They were loving every minute of it. And then finally Charlie said this, "What is Christmas about anyway?" And now you remember, right? Who steps up to the mic? Linus. He steps up to the mic and this is exactly what he says, "And there were in the same country shepherds abiding in the field keeping watch over their flock by night. And lo, the angel of the Lord came upon them and the glory of the Lord shone around them and they were sore afraid. And the angel said unto them, 'Fear not. Behold I bring you good tidings of great joy which shall be to all people. For unto you is born this day in the city of David a Savior which is Christ the Lord. And this shall be a sign unto you. Ye shall find the Babe wrapped in swaddling clothes, lying in a manger.' And suddenly there was with the angel a multitude of the heavenly hosts praising God and saying, 'Glory to God in the highest and on earth peace among those with whom He is pleased.'"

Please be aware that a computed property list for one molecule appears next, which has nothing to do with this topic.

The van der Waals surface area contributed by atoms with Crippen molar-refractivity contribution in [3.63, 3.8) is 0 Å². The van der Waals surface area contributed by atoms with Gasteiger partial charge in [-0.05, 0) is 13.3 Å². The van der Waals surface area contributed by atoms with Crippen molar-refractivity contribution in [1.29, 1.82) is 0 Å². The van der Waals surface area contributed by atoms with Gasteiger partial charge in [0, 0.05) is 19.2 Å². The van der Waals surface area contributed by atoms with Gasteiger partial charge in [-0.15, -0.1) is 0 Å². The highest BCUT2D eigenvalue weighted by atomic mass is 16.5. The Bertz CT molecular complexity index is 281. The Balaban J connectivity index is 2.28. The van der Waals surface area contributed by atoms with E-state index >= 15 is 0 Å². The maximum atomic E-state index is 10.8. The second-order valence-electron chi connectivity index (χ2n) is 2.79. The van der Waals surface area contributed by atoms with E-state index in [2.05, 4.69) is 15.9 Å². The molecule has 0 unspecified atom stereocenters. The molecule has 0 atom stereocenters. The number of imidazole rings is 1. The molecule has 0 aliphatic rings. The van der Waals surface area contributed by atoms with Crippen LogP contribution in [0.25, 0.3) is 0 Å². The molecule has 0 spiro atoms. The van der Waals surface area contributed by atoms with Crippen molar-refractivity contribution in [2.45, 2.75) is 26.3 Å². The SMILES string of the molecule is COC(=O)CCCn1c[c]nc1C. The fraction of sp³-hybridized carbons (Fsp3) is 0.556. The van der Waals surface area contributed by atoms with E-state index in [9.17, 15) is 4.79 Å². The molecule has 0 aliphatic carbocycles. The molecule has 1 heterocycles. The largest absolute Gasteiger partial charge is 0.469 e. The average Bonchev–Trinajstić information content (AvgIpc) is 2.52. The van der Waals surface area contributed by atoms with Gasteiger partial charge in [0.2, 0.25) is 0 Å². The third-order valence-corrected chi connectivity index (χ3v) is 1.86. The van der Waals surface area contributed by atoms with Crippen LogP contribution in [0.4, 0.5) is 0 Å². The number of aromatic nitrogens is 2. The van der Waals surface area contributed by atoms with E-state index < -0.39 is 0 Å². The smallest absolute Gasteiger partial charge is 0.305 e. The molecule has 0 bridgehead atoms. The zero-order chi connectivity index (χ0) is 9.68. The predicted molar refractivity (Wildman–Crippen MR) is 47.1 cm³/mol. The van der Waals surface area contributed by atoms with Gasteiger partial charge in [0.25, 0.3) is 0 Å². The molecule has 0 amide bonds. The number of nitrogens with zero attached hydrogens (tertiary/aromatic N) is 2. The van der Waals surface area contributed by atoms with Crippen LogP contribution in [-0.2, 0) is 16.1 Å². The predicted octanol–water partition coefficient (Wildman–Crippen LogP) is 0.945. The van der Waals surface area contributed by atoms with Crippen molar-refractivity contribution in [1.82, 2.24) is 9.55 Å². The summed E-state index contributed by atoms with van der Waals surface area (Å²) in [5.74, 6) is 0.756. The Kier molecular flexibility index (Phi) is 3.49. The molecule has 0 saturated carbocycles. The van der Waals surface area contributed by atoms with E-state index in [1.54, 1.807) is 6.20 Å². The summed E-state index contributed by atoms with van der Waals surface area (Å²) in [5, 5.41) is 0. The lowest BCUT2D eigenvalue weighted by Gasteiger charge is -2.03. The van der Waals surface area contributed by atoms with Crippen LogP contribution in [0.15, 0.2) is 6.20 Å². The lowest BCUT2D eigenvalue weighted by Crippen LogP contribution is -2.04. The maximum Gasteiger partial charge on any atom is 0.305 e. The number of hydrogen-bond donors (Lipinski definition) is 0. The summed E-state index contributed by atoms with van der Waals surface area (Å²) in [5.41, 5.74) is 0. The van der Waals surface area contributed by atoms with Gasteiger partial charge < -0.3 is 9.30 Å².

"Hold everything!" said CBS. "Hold everything. You cannot recite Bible verses on national television, and especially the King James Version. You'll alienate our viewers," they said. "You'll chase away our advertisers." 

"The tree can stay," they said, "but the Bible has to go." Schultz stood firm. He said, "If I can't tell the Christmas story, then you can't have the Peanuts cast. If the Bible reading goes, so do they." 

Well, CBS looked at the fast-approaching deadline and they gulped, "Okay, it stays but we're going to pay a terrible, terrible, terrible price." And sure enough, on the night of the Charlie Brown Christmas Special, the CBS switchboard was flooded with calls from all around the country and everyone asked the same question, "When can we have more Charlie Brown Christmas specials?" And, of course, what did the CBS execs say? "You'll have them real soon."